The Doctors are pleased to share news from The New York Times which reported how being active may help protect you from feeling depressed. Past studies have made a connection between staying active and feeling happier and less likely to feel depressed or anxious, but the new study is reportedly the first to show how exercise can drop someone's depression risk.
According to a report published in JAMA Psychiatry, a large study examined a database of 400,00 people's genetic and health information and used the process of Mendelian randomization -- which the NYT describes as when "scientists zero in on small snippets of genes that vary from person to person... these variants are passed out before birth and do not change afterward, they are not altered by upbringing" -- to examine how exercise may affect someone's risk for depression.
The study found that individuals who had at least one of several gene variants thought to increase the likelihood of leading an active lifestyle had much lower incidence of depression and people who did not have the same gene variants linked to staying active had a greater risk for depression.
A deeper look at the data reportedly found the amount of time needed to reduce someone's risk of depression. According to the study, just 15 minutes of strenuous exercise like running lowered someone's risk, and less strenuous activities like brisk walking, working around the house, or gardening lowered someone's risk for depression after an hour.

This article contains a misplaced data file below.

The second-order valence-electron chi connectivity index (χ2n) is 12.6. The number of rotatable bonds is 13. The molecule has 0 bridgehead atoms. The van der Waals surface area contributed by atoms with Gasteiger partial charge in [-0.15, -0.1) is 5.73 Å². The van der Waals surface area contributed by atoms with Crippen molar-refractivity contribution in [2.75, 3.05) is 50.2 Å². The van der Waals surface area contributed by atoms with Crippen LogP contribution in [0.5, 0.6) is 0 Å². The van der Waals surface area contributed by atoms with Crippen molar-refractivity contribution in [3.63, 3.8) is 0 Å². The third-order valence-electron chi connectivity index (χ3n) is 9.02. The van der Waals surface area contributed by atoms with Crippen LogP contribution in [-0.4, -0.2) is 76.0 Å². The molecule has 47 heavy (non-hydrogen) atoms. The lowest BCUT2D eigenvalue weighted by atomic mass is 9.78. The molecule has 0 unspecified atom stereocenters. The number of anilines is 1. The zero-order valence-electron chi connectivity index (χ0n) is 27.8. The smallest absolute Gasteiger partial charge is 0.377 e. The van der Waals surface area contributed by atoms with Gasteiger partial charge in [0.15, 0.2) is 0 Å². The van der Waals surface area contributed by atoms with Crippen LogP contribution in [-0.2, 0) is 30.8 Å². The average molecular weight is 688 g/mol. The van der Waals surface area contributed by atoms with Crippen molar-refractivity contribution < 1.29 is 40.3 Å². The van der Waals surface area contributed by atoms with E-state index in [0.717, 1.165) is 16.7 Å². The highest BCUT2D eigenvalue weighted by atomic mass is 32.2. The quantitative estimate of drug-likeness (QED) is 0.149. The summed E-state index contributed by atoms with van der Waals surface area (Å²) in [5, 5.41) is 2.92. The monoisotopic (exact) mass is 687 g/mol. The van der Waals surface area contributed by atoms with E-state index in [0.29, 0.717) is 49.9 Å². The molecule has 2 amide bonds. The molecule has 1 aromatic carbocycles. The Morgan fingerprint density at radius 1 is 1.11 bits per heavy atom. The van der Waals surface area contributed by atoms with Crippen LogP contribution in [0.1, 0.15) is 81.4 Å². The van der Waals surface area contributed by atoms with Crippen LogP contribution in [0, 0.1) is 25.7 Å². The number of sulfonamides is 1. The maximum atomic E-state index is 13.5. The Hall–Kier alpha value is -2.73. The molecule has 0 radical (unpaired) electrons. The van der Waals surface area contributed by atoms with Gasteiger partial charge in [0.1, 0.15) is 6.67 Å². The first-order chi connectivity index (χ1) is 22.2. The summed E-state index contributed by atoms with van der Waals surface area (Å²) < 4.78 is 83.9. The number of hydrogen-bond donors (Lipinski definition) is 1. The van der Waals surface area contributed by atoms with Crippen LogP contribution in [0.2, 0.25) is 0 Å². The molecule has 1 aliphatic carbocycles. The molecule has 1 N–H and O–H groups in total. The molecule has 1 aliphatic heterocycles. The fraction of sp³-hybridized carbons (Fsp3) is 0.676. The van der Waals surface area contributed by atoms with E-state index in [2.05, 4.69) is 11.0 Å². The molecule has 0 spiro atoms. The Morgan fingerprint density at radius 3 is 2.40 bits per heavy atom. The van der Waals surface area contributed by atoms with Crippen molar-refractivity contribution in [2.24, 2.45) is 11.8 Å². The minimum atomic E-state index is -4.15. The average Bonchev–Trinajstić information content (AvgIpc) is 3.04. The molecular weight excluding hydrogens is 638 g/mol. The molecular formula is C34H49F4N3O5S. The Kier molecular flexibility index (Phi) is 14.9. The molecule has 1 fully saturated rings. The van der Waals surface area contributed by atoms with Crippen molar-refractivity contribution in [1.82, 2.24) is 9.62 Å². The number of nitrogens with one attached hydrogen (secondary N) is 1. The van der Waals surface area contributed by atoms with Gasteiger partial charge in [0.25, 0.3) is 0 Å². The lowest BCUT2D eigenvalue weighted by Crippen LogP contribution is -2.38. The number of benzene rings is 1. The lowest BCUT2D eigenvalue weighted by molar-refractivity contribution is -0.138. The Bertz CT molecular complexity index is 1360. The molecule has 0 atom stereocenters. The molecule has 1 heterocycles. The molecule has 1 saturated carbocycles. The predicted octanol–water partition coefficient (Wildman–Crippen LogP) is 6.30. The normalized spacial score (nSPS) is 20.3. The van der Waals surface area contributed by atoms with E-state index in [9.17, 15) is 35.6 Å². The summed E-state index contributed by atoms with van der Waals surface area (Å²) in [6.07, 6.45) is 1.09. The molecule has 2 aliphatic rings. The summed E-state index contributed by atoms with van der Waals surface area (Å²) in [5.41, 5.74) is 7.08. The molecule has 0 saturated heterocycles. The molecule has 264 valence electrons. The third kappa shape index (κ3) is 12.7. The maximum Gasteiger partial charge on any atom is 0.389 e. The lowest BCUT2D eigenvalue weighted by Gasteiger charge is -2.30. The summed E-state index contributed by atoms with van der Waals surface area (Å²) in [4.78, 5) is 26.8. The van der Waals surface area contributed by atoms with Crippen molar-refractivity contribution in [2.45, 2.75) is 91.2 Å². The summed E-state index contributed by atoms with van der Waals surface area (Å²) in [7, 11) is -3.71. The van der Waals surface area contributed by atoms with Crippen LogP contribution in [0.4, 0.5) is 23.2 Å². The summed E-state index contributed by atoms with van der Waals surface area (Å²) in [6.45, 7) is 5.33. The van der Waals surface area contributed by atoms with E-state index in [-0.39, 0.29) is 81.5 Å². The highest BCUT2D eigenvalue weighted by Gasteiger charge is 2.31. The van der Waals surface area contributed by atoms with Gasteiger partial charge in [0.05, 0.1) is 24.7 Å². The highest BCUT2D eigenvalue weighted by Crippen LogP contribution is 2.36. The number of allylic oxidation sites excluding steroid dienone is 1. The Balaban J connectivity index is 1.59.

The NYT notes depression is linked to numerous factors beyond someone's genetic makeup, but psychiatric genetics expert Dr. Karmel Choi, who led the study, says the new research is "strong evidence" that staying active regardless of your genetics can help protect someone from the risk of becoming depressed.
The Doctors are here to help inspire you on your fitness journey! Find out one of the easiest ways you can stay active (while also hopefully boosting your mood), the type of exercise to do if you wake up and still feel tired, and how to change your negative feelings about exercise once and for all.